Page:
Yangmei, and Making Berry Iced Teas

'Tis the season for blueberries and raspberries in the US, and 'tis the season for yangmei in China. These little purplish red berries with a knobbly surface are all over the indoor and outdoor markets here in southern China, and I'm sure I'll find them in Beijing when I get back. They are also known as yamamomo in Japanese and red bayberry or waxberry in English. A new juice company has rechristened them as "yumberries", since cute names tend to sell previously unknown or odd-sounding foods (calamari, anyone?)

The poor berry has so many personalities that I'll henceforth refer to it as yangmei, as the Chinese has known it for ages. The taste is more tart than raspberries and blackberries, more like pomegranate juice. There's a pit inside the size of a cherry's. They are loaded with vitamin C and antioxidants and make a perfect snack for anyone under the weather, like I am right now.

After reading about the new Yumberry juice that aims to be the new Pom, I decided that the tart and slightly sweet yangmei would be ideal in an iced tea. Besides, little shops around southern China that sell medicinal teas offer yangmei juice as a "cooling" thirst-quencher.

If you can't get your hands on yangmei, you can also adapt the recipe for raspberries, blueberries, and blackberries; just use less sugar. Blueberries would need less cooking time, 10 minutes instead of 15. For yangmei, start with 1 cup sugar to 4 cups fruit while cooking the fruit, and add more later to suit your palate.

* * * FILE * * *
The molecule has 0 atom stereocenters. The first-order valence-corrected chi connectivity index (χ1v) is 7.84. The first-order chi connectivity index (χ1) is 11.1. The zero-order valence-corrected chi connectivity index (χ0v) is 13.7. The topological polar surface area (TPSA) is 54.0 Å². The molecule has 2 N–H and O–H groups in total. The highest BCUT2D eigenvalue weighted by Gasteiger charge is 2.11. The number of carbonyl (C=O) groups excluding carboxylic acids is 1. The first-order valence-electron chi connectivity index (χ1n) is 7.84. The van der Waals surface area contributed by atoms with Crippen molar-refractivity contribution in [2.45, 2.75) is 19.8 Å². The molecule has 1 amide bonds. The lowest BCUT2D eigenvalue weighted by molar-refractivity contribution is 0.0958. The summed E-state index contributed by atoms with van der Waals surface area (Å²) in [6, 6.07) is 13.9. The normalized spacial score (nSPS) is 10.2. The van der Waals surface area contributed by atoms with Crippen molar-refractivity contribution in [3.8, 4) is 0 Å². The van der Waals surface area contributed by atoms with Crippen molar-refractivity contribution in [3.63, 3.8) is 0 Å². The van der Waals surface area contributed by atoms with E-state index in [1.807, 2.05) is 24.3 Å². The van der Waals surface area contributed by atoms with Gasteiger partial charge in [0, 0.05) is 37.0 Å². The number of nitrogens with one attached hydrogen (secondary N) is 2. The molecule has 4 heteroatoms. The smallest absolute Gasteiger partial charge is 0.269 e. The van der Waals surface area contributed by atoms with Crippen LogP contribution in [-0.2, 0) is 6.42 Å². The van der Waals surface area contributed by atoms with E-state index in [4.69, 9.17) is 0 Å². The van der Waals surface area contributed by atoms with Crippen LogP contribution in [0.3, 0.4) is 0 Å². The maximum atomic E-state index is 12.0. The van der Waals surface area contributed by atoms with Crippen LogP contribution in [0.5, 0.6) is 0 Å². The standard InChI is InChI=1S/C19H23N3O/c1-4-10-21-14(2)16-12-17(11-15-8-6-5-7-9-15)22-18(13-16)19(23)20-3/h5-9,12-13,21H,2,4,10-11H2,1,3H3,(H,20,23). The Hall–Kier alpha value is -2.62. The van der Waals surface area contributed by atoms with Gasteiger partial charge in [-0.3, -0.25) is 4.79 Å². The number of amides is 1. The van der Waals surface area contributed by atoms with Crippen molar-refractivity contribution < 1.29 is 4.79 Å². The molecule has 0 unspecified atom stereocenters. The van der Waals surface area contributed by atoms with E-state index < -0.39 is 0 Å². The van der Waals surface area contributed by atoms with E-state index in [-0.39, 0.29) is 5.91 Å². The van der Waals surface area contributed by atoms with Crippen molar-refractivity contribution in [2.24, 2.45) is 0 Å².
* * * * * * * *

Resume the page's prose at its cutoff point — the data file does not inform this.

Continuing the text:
Yangmei Orange Iced Tea (see above on using other berries)

Makes 4 to 5 servings

4 cups fresh yang mei berries (also called bayberries, waxberries, yumberries), rinsed and drained 4 cups water 1 cup sugar, more as needed 3 to 4 bags green tea 1 cup orange juice Ice cubes

Bring water to boil in a large saucepan. Add berries and simmer over low heat for 15 minutes. Once they start to cook and soften, crush them against the side of the pan with a wooden spoon or heatproof rubber spatula. Towards the end of the 15 minutes, add sugar and stir slowly to dissolve. Remove pan from heat and let stand to cool, about 15 to 30 minutes.

Strain the juice through a fine sieve into a small sauce pot, pressing on the solids. Discard the solids. Bring juice to a simmer. Remove from heat, add tea bags, and let steep for 5 to 7 minutes. Discard the teabags and let cool to room temperature.

In a pitcher, mix together berry tea with orange juice. Taste and add more sugar if needed. Chill in fridge for up to 2 days. Serve tea over ice.